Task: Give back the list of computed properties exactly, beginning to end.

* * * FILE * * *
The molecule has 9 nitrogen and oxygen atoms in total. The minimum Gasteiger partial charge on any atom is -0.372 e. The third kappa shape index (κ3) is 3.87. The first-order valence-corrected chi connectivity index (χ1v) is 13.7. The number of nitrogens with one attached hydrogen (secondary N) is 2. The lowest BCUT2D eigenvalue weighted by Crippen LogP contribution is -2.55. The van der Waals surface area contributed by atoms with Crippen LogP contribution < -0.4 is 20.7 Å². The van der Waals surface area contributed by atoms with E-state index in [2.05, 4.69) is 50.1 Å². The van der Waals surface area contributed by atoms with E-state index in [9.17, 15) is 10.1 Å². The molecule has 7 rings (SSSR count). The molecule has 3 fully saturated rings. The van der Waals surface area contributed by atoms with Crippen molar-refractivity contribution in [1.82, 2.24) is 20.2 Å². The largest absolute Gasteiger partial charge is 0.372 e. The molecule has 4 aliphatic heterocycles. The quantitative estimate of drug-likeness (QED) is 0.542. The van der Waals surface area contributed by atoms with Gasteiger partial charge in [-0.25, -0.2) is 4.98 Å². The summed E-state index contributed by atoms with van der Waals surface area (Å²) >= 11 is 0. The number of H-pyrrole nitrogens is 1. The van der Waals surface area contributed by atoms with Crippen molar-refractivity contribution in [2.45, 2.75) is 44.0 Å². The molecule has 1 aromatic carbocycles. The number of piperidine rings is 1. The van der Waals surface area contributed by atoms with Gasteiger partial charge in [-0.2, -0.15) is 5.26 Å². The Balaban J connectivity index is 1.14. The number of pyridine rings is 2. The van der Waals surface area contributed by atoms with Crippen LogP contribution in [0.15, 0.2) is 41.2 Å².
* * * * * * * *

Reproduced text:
The molecule has 9 nitrogen and oxygen atoms in total. The minimum Gasteiger partial charge on any atom is -0.372 e. The third kappa shape index (κ3) is 3.87. The first-order valence-corrected chi connectivity index (χ1v) is 13.7. The number of nitrogens with one attached hydrogen (secondary N) is 2. The lowest BCUT2D eigenvalue weighted by Crippen LogP contribution is -2.55. The van der Waals surface area contributed by atoms with Crippen LogP contribution < -0.4 is 20.7 Å². The van der Waals surface area contributed by atoms with E-state index in [2.05, 4.69) is 50.1 Å². The van der Waals surface area contributed by atoms with E-state index in [9.17, 15) is 10.1 Å². The molecule has 7 rings (SSSR count). The molecule has 3 fully saturated rings. The van der Waals surface area contributed by atoms with Crippen molar-refractivity contribution in [1.82, 2.24) is 20.2 Å². The largest absolute Gasteiger partial charge is 0.372 e. The molecule has 4 aliphatic heterocycles. The quantitative estimate of drug-likeness (QED) is 0.542. The van der Waals surface area contributed by atoms with Gasteiger partial charge in [-0.25, -0.2) is 4.98 Å². The summed E-state index contributed by atoms with van der Waals surface area (Å²) >= 11 is 0. The number of H-pyrrole nitrogens is 1. The van der Waals surface area contributed by atoms with Crippen molar-refractivity contribution in [2.45, 2.75) is 44.0 Å². The molecule has 1 aromatic carbocycles. The number of piperidine rings is 1. The van der Waals surface area contributed by atoms with Gasteiger partial charge in [-0.2, -0.15) is 5.26 Å². The Balaban J connectivity index is 1.14. The number of pyridine rings is 2. The van der Waals surface area contributed by atoms with Crippen LogP contribution in [0.15, 0.2) is 41.2 Å².